For welding I just bought a TIG welder and started practicing. Problem is that when you and I weld once every couple weeks it's hard to get good and stay good vs guys that do it all day long. I'm still learning, but my welds and confidence get better all the time. Long way to go though.

For machining I had the same issue. I always wanted to learn how but where to start? I figured that a lathe would be the most practical for a bike as I needed round stuff, so I bought a bunch of textbooks and read online, watched youtube. Nothing prepares you for the real deal though.

I bought a fairly serious lathe for my first outing, and so far it's been great. I feel the study of machine work is such a vast topic it's hard to get started unless you just go out and do it. Start small, on aluminum or plastic and slowly increase your skills until you're making real parts.

I have a good friend that is a machinist and I have access to lots of machinists through work, so I ask a LOT of questions. Then I go home and try it. And screw it up, then make it again...

If you're reasonably coordinated no reason you can't learn the basics of a lathe. I came from a professional woodworking background so it wasn't too difficult to learn the metal craft. I find it very satisfying to make parts from metal, especially ones where I finish it on the lathe, walk over to the bike and weld it on

There's a great guy on youtube called tubalcain that does a series of really basic videos on all things machine shop. He has a great voice and being a shop teacher for 30 something years, has his ways of teaching. Check it out I think you'll find it will help you understand the basics enough to where you can go out and make a simple bushing.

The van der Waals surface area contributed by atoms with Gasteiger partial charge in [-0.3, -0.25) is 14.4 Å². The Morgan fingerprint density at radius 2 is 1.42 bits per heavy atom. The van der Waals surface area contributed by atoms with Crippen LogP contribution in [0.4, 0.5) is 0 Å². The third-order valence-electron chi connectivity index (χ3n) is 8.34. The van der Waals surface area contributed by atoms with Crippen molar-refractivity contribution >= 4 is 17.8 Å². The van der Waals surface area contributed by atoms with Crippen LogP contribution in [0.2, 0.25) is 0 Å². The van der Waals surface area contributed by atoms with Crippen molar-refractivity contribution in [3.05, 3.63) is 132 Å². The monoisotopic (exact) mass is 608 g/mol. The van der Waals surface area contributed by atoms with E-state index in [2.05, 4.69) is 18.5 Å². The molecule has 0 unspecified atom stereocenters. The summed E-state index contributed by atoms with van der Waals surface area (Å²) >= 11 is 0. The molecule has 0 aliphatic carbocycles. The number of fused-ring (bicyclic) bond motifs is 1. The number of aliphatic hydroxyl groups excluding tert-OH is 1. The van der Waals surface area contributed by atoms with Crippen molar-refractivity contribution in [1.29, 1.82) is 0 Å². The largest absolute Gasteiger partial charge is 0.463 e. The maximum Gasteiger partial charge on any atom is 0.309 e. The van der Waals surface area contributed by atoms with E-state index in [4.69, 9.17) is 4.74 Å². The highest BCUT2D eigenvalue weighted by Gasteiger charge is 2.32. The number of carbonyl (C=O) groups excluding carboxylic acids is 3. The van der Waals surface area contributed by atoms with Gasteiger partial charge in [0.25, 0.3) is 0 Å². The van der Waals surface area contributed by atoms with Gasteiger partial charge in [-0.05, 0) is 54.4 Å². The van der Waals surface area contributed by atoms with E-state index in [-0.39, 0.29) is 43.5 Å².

http://www.youtube.com/user/mrpete222?feature=watch

Be warned though, machine work is incredibly expensive. I was given fair warning by my buddy, and I ignored it. Especially the part where he said plan on spending twice what you paid for the lathe on tooling. Ha!! I retorted. I spent $2500 on a lathe, ain't no way I'll spend that on tooling...
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Old 05-15-2012, 06:45 AM   #2758
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Originally Posted by Pike Bishop View Post
Now that's what *I* would like to learn ... but where does a middle-aged hobbyist go to learn machining? The community college doesn't teach it!
Here are two books that are really great beginning books. They manage to discuss many basic things (work holding) and yet still manage to cover a lot of things that are advanced as well (climb cutting). I've been lucky to spend the last 10 years sharing shop space with several machinists and fabricators and my lessons learned were invaluable but I still learned much from these books.

Machine Shop Essentials and Machine Shop Know-How

I've read dozens of books after getting my mill and lathe and these two are the most approachable books on the subject. If only there was a welding book that was as comprehensive and practical. I'm all ears on that one.

Gregor
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Old 05-15-2012, 06:59 AM   #2759
sailah
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So what lathe did you buy?
It's an enco 1340. 3hp, 3 phase etc

I like it, I wish it was a heavier machine but I simply don't have the space in a one car garage


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Old 05-15-2012, 06:59 AM   #2760
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Coll. Thanks for the input. Chricky there are alot of models to choose from out there. Right now I just have a small 120V Lincoln for stuff around the ranchito.
I'd like to learn to do some of those nice Tig welds though.
Does someone make a 120V Tig, small enough to carry around?